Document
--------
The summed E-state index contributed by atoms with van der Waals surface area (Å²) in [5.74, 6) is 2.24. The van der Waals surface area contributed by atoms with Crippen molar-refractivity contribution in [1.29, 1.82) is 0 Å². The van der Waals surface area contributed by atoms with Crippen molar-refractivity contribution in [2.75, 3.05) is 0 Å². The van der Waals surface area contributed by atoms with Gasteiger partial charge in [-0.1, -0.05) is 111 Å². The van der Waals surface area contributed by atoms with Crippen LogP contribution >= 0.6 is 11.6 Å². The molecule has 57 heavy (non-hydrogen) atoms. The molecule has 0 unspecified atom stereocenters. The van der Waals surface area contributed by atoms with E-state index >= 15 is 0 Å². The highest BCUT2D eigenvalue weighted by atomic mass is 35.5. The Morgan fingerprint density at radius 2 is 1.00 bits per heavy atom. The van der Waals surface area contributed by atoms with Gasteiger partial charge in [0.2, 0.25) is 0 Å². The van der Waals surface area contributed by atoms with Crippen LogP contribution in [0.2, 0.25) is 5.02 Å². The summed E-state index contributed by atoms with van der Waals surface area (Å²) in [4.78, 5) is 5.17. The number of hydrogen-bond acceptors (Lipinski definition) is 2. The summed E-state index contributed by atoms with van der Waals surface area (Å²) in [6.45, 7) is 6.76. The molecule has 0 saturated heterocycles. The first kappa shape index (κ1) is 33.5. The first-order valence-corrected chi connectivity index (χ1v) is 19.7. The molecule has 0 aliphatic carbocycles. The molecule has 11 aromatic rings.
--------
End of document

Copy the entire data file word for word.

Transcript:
The summed E-state index contributed by atoms with van der Waals surface area (Å²) in [5.74, 6) is 2.24. The van der Waals surface area contributed by atoms with Crippen molar-refractivity contribution in [1.29, 1.82) is 0 Å². The van der Waals surface area contributed by atoms with Crippen molar-refractivity contribution in [2.75, 3.05) is 0 Å². The van der Waals surface area contributed by atoms with Gasteiger partial charge in [-0.1, -0.05) is 111 Å². The van der Waals surface area contributed by atoms with Crippen LogP contribution >= 0.6 is 11.6 Å². The molecule has 57 heavy (non-hydrogen) atoms. The molecule has 0 unspecified atom stereocenters. The van der Waals surface area contributed by atoms with E-state index >= 15 is 0 Å². The highest BCUT2D eigenvalue weighted by atomic mass is 35.5. The Morgan fingerprint density at radius 2 is 1.00 bits per heavy atom. The van der Waals surface area contributed by atoms with Gasteiger partial charge in [0.2, 0.25) is 0 Å². The van der Waals surface area contributed by atoms with Crippen LogP contribution in [0.2, 0.25) is 5.02 Å². The summed E-state index contributed by atoms with van der Waals surface area (Å²) in [4.78, 5) is 5.17. The number of hydrogen-bond acceptors (Lipinski definition) is 2. The summed E-state index contributed by atoms with van der Waals surface area (Å²) in [6.45, 7) is 6.76. The molecule has 0 saturated heterocycles. The first kappa shape index (κ1) is 33.5. The first-order valence-corrected chi connectivity index (χ1v) is 19.7. The molecule has 0 aliphatic carbocycles. The molecule has 11 aromatic rings.